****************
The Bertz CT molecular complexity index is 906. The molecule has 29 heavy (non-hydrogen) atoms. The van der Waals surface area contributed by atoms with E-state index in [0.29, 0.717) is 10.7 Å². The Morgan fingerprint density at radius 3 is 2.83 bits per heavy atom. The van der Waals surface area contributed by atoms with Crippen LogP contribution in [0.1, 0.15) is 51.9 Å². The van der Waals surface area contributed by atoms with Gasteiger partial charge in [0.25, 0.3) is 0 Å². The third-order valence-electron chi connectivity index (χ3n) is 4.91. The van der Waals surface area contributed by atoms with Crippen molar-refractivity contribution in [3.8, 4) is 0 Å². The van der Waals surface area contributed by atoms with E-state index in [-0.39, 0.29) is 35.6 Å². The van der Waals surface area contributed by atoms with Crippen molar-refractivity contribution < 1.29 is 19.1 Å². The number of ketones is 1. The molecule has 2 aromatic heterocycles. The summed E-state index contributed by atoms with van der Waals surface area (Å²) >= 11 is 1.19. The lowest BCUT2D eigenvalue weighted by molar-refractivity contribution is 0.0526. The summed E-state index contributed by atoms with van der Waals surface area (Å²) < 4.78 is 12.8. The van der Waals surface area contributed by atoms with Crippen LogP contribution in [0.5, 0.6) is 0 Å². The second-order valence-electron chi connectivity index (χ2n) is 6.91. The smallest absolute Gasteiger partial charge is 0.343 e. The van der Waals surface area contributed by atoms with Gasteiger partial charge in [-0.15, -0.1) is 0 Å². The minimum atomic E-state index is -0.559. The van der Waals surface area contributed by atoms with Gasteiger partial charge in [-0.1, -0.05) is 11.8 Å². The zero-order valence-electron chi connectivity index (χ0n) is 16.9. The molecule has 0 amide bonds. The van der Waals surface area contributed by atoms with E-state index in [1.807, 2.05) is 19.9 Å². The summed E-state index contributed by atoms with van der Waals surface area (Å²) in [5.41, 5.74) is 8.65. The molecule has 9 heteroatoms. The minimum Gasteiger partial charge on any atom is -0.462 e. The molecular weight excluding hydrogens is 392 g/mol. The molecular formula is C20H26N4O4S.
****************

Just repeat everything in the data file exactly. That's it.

The Bertz CT molecular complexity index is 906. The molecule has 29 heavy (non-hydrogen) atoms. The van der Waals surface area contributed by atoms with E-state index in [0.29, 0.717) is 10.7 Å². The Morgan fingerprint density at radius 3 is 2.83 bits per heavy atom. The van der Waals surface area contributed by atoms with Crippen LogP contribution in [0.1, 0.15) is 51.9 Å². The van der Waals surface area contributed by atoms with Gasteiger partial charge in [0.25, 0.3) is 0 Å². The third-order valence-electron chi connectivity index (χ3n) is 4.91. The van der Waals surface area contributed by atoms with Crippen molar-refractivity contribution in [3.8, 4) is 0 Å². The van der Waals surface area contributed by atoms with E-state index in [-0.39, 0.29) is 35.6 Å². The van der Waals surface area contributed by atoms with Crippen molar-refractivity contribution < 1.29 is 19.1 Å². The number of ketones is 1. The molecule has 2 aromatic heterocycles. The summed E-state index contributed by atoms with van der Waals surface area (Å²) >= 11 is 1.19. The lowest BCUT2D eigenvalue weighted by molar-refractivity contribution is 0.0526. The summed E-state index contributed by atoms with van der Waals surface area (Å²) < 4.78 is 12.8. The van der Waals surface area contributed by atoms with Crippen LogP contribution in [0.5, 0.6) is 0 Å². The second-order valence-electron chi connectivity index (χ2n) is 6.91. The smallest absolute Gasteiger partial charge is 0.343 e. The van der Waals surface area contributed by atoms with Gasteiger partial charge in [-0.15, -0.1) is 0 Å². The minimum atomic E-state index is -0.559. The van der Waals surface area contributed by atoms with Gasteiger partial charge in [-0.1, -0.05) is 11.8 Å². The zero-order valence-electron chi connectivity index (χ0n) is 16.9. The molecule has 0 amide bonds. The van der Waals surface area contributed by atoms with E-state index in [1.807, 2.05) is 19.9 Å². The summed E-state index contributed by atoms with van der Waals surface area (Å²) in [5.41, 5.74) is 8.65. The molecule has 9 heteroatoms. The minimum Gasteiger partial charge on any atom is -0.462 e. The molecular weight excluding hydrogens is 392 g/mol. The molecular formula is C20H26N4O4S.